The term “Asperger’s syndrome” will never be heard the same way again, owing to new research showing that Hans Asperger—the Austrian pediatrician for whom the disorder was named—was an active participant in the Nazi eugenics program, recommending that patients deemed “not fit for life” be sent to a notorious children’s “euthanasia” clinic.
He even claimed that he was hunted down by the Gestapo for refusing to hand over profoundly disabled children.
But new work by Herwig Czech, a historian of medicine at the Medical University of Vienna, says there’s no evidence for these claims, and that the popular conception of Asperger is false.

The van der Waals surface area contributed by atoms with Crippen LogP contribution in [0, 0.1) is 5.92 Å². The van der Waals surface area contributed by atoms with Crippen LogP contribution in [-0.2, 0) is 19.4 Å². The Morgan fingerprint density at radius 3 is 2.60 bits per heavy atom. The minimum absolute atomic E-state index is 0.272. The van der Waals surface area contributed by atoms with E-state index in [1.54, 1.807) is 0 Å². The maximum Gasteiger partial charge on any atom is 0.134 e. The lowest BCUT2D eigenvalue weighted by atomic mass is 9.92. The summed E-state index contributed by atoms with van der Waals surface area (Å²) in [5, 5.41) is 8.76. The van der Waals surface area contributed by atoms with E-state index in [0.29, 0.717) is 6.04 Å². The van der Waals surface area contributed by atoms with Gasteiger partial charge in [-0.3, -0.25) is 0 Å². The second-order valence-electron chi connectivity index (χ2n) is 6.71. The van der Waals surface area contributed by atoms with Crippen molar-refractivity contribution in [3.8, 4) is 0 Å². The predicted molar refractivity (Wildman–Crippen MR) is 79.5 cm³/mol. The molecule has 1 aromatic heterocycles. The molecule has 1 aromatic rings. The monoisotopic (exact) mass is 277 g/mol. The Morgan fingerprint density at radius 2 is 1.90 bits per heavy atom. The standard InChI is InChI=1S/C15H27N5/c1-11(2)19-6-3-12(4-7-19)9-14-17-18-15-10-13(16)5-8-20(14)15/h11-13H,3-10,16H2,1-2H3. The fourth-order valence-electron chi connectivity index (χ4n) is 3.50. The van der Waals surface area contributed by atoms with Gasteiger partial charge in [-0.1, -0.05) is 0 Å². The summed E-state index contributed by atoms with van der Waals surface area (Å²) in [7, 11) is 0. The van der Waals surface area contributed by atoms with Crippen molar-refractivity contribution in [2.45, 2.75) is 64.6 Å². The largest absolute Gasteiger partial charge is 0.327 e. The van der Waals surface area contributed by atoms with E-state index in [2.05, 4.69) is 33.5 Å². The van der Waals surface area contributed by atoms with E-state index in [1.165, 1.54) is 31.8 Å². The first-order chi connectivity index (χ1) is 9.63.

The brutal reality, according to Czech, is that he was both a Nazi sympathiser, and a medical doctor who “actively contributed” to the Nazi eugenics program.
Evidence uncovered by Czech shows that Asperger collaborated with the Nazis during this time by directly and indirectly referring profoundly disabled children to Vienna’s Am Spiegelgrund—a children’s clinic where, from 1940 to 1945, nearly 800 children were killed as part of the Nazi Children’s Euthanasia Program, or Aktion T4 as it was also known.
According to Czech, Asperger knew exactly what was going on at the clinic—that children were being murdered as part of the Nazi eugenics program.